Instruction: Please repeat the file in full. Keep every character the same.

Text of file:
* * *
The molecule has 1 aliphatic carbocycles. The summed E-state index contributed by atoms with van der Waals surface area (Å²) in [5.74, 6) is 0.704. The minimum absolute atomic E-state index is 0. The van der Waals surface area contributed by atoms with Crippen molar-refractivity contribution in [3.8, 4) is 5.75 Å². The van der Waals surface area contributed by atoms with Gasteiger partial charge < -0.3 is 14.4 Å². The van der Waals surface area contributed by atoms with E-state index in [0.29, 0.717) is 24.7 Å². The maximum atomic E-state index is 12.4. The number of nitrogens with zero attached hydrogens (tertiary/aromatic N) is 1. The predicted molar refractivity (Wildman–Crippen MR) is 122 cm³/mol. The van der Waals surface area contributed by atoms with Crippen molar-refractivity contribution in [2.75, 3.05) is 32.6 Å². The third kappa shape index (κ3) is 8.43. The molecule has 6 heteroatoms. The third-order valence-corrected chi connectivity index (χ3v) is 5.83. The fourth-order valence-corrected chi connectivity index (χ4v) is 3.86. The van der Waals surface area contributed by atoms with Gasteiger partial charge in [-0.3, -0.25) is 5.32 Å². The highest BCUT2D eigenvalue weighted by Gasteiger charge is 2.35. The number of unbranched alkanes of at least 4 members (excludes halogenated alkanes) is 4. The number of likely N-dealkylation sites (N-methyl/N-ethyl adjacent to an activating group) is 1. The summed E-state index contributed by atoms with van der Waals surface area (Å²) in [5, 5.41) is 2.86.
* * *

The molecule has 1 aliphatic carbocycles. The summed E-state index contributed by atoms with van der Waals surface area (Å²) in [5.74, 6) is 0.704. The minimum absolute atomic E-state index is 0. The van der Waals surface area contributed by atoms with Crippen molar-refractivity contribution in [3.8, 4) is 5.75 Å². The van der Waals surface area contributed by atoms with Gasteiger partial charge < -0.3 is 14.4 Å². The van der Waals surface area contributed by atoms with E-state index in [0.29, 0.717) is 24.7 Å². The maximum atomic E-state index is 12.4. The number of nitrogens with zero attached hydrogens (tertiary/aromatic N) is 1. The predicted molar refractivity (Wildman–Crippen MR) is 122 cm³/mol. The van der Waals surface area contributed by atoms with Crippen molar-refractivity contribution in [2.75, 3.05) is 32.6 Å². The third kappa shape index (κ3) is 8.43. The molecule has 6 heteroatoms. The third-order valence-corrected chi connectivity index (χ3v) is 5.83. The fourth-order valence-corrected chi connectivity index (χ4v) is 3.86. The van der Waals surface area contributed by atoms with Gasteiger partial charge in [-0.3, -0.25) is 5.32 Å². The highest BCUT2D eigenvalue weighted by Gasteiger charge is 2.35. The number of unbranched alkanes of at least 4 members (excludes halogenated alkanes) is 4. The number of likely N-dealkylation sites (N-methyl/N-ethyl adjacent to an activating group) is 1. The summed E-state index contributed by atoms with van der Waals surface area (Å²) in [5, 5.41) is 2.86.